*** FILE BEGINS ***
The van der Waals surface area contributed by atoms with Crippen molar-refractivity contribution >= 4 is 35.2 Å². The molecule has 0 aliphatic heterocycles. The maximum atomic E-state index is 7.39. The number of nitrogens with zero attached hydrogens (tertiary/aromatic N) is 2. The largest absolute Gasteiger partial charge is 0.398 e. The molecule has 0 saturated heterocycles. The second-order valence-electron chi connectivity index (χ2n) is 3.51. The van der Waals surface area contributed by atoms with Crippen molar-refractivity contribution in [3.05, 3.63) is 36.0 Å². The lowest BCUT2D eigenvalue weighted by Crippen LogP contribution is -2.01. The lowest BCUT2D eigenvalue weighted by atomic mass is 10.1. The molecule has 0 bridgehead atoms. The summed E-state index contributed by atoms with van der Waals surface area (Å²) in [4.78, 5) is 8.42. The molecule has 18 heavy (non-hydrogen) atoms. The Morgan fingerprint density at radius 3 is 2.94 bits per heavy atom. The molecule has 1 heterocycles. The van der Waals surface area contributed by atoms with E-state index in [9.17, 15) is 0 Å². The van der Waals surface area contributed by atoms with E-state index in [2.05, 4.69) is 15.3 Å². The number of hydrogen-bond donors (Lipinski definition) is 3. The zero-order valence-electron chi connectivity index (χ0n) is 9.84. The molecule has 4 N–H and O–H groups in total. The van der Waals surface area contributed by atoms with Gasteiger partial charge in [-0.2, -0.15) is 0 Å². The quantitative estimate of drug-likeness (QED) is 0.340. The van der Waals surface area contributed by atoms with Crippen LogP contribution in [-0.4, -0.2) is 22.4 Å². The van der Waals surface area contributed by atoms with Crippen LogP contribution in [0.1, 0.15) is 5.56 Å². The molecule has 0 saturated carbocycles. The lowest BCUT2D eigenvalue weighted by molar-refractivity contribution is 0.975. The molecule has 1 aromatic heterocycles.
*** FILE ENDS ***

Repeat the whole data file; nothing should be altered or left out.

The van der Waals surface area contributed by atoms with Crippen molar-refractivity contribution >= 4 is 35.2 Å². The molecule has 0 aliphatic heterocycles. The maximum atomic E-state index is 7.39. The number of nitrogens with zero attached hydrogens (tertiary/aromatic N) is 2. The largest absolute Gasteiger partial charge is 0.398 e. The molecule has 0 saturated heterocycles. The second-order valence-electron chi connectivity index (χ2n) is 3.51. The van der Waals surface area contributed by atoms with Crippen molar-refractivity contribution in [3.05, 3.63) is 36.0 Å². The lowest BCUT2D eigenvalue weighted by Crippen LogP contribution is -2.01. The lowest BCUT2D eigenvalue weighted by atomic mass is 10.1. The molecule has 0 bridgehead atoms. The summed E-state index contributed by atoms with van der Waals surface area (Å²) in [4.78, 5) is 8.42. The molecule has 18 heavy (non-hydrogen) atoms. The Morgan fingerprint density at radius 3 is 2.94 bits per heavy atom. The molecule has 1 heterocycles. The van der Waals surface area contributed by atoms with E-state index in [9.17, 15) is 0 Å². The van der Waals surface area contributed by atoms with E-state index in [2.05, 4.69) is 15.3 Å². The number of hydrogen-bond donors (Lipinski definition) is 3. The zero-order valence-electron chi connectivity index (χ0n) is 9.84. The molecule has 4 N–H and O–H groups in total. The van der Waals surface area contributed by atoms with Gasteiger partial charge in [-0.2, -0.15) is 0 Å². The quantitative estimate of drug-likeness (QED) is 0.340. The van der Waals surface area contributed by atoms with Crippen LogP contribution in [-0.4, -0.2) is 22.4 Å². The van der Waals surface area contributed by atoms with Crippen LogP contribution in [0.1, 0.15) is 5.56 Å². The molecule has 0 saturated carbocycles. The lowest BCUT2D eigenvalue weighted by molar-refractivity contribution is 0.975. The molecule has 1 aromatic heterocycles.